[2011] 3 FCR 625 at 629

extravagant way they had depleted the inheritance indulgently to enhance their lifestyle beyond what was responsibly affordable. On that basis, the appeal against the judge’s assessment of the wife’s future financial needs would be allowed. The annual amount to be allowed under that head would be reduced by 10%, fixing her budgetary need at £90,000 plus £35,000 for maintaining her equestrian establishment. Taking into account all the circumstances, the annual sum would be capitalised so that the wife would receive £2m under that head (see [76]–[78], [90]–[92], below).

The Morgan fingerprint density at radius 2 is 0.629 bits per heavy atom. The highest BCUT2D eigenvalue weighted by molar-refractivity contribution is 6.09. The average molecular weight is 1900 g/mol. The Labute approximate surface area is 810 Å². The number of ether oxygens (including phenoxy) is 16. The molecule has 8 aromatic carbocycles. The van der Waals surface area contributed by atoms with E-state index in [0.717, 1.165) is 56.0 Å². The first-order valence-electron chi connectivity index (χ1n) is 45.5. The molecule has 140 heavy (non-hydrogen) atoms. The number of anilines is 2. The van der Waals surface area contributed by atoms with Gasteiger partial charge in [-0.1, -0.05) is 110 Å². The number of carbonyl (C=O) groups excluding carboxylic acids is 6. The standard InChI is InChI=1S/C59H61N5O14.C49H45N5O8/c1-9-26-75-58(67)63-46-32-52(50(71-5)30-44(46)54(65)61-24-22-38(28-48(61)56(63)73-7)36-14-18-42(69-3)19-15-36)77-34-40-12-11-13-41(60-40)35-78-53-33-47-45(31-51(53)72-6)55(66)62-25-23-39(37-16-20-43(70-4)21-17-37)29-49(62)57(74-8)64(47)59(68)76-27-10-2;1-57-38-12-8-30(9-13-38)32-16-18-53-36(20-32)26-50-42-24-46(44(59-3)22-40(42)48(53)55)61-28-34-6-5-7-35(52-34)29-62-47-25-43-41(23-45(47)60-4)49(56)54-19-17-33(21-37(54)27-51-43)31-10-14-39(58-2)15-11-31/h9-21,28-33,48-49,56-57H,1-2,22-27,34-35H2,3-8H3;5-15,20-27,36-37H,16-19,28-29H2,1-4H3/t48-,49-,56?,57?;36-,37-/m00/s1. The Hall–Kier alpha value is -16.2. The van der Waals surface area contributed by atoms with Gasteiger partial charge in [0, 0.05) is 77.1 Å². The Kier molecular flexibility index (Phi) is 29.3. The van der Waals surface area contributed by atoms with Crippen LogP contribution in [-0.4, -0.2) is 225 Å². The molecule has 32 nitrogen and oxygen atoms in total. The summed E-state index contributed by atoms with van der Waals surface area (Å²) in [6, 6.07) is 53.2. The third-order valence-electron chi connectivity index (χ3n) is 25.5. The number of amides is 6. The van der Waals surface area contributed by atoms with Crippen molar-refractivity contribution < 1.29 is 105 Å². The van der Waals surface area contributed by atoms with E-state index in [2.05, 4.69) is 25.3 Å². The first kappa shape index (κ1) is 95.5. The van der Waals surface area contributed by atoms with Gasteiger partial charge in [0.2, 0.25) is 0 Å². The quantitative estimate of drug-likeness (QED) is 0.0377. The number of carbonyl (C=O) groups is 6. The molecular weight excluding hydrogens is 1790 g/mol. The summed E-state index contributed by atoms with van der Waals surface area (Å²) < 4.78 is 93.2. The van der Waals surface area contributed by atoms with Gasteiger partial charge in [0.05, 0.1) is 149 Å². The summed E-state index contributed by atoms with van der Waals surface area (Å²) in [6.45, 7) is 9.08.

In light of a concession that the wife should receive £600,000 to defray the borrowing that she had made to cover her costs, she would accordingly be awarded a total lump sum of £7m.

Case study 2

Divorce – Conflict of laws – Stay of proceedings – Forum non conveniens – American-born husband and wife living in UK for duration of marriage – Wife returning to New York – Husband planning to follow – Marriage breaking down – Wife filing divorce petition in UK – Husband issuing summons for divorce proceedings in New York – Husband applying to English High Court for stay of wife’s petition – Whether High Court having jurisdiction to grant stay – Whether stay should be granted – Domicile and Matrimonial Proceedings Act 1973, Sch 1, para 9 – Council Regulation (EC) 44/2001, art 2 – Council Regulation (EC) 2201/2003, art 3.